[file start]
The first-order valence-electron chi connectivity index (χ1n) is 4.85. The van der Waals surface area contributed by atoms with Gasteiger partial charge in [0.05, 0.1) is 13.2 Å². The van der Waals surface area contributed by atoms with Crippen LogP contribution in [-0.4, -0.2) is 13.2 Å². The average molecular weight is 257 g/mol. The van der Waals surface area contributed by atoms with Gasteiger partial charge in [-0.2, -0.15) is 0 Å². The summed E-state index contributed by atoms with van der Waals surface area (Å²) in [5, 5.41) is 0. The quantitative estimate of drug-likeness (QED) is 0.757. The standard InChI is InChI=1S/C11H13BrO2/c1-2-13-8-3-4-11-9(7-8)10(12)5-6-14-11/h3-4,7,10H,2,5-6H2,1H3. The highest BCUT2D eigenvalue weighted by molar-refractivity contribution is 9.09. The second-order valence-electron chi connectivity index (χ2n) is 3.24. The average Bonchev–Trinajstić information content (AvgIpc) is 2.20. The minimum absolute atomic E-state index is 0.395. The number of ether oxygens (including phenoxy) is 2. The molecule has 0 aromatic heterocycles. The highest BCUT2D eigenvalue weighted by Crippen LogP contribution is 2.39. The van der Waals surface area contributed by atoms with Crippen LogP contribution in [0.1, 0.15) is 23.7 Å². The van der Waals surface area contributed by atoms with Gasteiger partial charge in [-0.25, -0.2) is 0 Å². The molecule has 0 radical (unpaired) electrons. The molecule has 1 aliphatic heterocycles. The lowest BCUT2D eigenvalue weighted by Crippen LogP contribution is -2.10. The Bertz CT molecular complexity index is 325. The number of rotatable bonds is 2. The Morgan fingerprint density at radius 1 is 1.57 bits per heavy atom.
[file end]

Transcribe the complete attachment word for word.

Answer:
The first-order valence-electron chi connectivity index (χ1n) is 4.85. The van der Waals surface area contributed by atoms with Gasteiger partial charge in [0.05, 0.1) is 13.2 Å². The van der Waals surface area contributed by atoms with Crippen LogP contribution in [-0.4, -0.2) is 13.2 Å². The average molecular weight is 257 g/mol. The van der Waals surface area contributed by atoms with Gasteiger partial charge in [-0.2, -0.15) is 0 Å². The summed E-state index contributed by atoms with van der Waals surface area (Å²) in [5, 5.41) is 0. The quantitative estimate of drug-likeness (QED) is 0.757. The standard InChI is InChI=1S/C11H13BrO2/c1-2-13-8-3-4-11-9(7-8)10(12)5-6-14-11/h3-4,7,10H,2,5-6H2,1H3. The highest BCUT2D eigenvalue weighted by molar-refractivity contribution is 9.09. The second-order valence-electron chi connectivity index (χ2n) is 3.24. The average Bonchev–Trinajstić information content (AvgIpc) is 2.20. The minimum absolute atomic E-state index is 0.395. The number of ether oxygens (including phenoxy) is 2. The molecule has 0 aromatic heterocycles. The highest BCUT2D eigenvalue weighted by Crippen LogP contribution is 2.39. The van der Waals surface area contributed by atoms with Crippen LogP contribution in [0.1, 0.15) is 23.7 Å². The van der Waals surface area contributed by atoms with Gasteiger partial charge in [-0.25, -0.2) is 0 Å². The molecule has 0 radical (unpaired) electrons. The molecule has 1 aliphatic heterocycles. The lowest BCUT2D eigenvalue weighted by Crippen LogP contribution is -2.10. The Bertz CT molecular complexity index is 325. The number of rotatable bonds is 2. The Morgan fingerprint density at radius 1 is 1.57 bits per heavy atom.